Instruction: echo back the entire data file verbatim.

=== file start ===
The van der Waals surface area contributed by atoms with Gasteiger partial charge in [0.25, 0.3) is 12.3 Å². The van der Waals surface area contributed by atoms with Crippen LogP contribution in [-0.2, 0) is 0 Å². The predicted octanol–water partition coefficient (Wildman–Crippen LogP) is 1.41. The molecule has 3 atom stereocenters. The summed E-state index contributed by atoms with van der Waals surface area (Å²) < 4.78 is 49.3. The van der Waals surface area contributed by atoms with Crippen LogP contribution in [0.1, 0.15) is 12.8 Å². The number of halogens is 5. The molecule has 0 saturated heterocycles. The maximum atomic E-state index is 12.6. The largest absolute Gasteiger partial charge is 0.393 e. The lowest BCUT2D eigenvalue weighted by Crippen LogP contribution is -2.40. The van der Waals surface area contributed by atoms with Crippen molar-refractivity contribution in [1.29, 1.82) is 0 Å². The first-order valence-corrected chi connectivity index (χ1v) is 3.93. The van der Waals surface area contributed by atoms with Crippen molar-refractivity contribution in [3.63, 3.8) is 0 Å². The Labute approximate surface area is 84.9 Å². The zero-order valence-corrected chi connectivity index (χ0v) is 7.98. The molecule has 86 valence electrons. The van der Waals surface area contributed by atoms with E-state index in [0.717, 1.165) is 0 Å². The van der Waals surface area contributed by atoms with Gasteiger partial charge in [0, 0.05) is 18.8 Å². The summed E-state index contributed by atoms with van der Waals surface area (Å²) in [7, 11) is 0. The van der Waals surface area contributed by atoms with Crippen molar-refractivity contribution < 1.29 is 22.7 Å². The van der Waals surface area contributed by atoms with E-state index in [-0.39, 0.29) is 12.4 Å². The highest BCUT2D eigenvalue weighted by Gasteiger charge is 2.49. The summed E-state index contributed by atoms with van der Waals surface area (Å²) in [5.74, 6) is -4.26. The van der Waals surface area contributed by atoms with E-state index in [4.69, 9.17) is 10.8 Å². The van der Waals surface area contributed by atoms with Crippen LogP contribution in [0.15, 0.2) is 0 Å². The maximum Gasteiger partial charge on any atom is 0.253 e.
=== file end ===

The van der Waals surface area contributed by atoms with Gasteiger partial charge in [0.25, 0.3) is 12.3 Å². The van der Waals surface area contributed by atoms with Crippen LogP contribution in [-0.2, 0) is 0 Å². The predicted octanol–water partition coefficient (Wildman–Crippen LogP) is 1.41. The molecule has 3 atom stereocenters. The summed E-state index contributed by atoms with van der Waals surface area (Å²) < 4.78 is 49.3. The van der Waals surface area contributed by atoms with Crippen LogP contribution in [0.1, 0.15) is 12.8 Å². The number of halogens is 5. The molecule has 0 saturated heterocycles. The maximum atomic E-state index is 12.6. The largest absolute Gasteiger partial charge is 0.393 e. The lowest BCUT2D eigenvalue weighted by Crippen LogP contribution is -2.40. The van der Waals surface area contributed by atoms with Crippen molar-refractivity contribution in [1.29, 1.82) is 0 Å². The first-order valence-corrected chi connectivity index (χ1v) is 3.93. The van der Waals surface area contributed by atoms with Crippen molar-refractivity contribution in [3.63, 3.8) is 0 Å². The Labute approximate surface area is 84.9 Å². The zero-order valence-corrected chi connectivity index (χ0v) is 7.98. The molecule has 86 valence electrons. The van der Waals surface area contributed by atoms with E-state index in [0.717, 1.165) is 0 Å². The van der Waals surface area contributed by atoms with Gasteiger partial charge in [0, 0.05) is 18.8 Å². The summed E-state index contributed by atoms with van der Waals surface area (Å²) in [7, 11) is 0. The van der Waals surface area contributed by atoms with Crippen molar-refractivity contribution < 1.29 is 22.7 Å². The van der Waals surface area contributed by atoms with E-state index in [-0.39, 0.29) is 12.4 Å². The highest BCUT2D eigenvalue weighted by Gasteiger charge is 2.49. The summed E-state index contributed by atoms with van der Waals surface area (Å²) in [5.74, 6) is -4.26. The van der Waals surface area contributed by atoms with E-state index in [4.69, 9.17) is 10.8 Å². The van der Waals surface area contributed by atoms with Crippen LogP contribution in [0.15, 0.2) is 0 Å². The maximum Gasteiger partial charge on any atom is 0.253 e.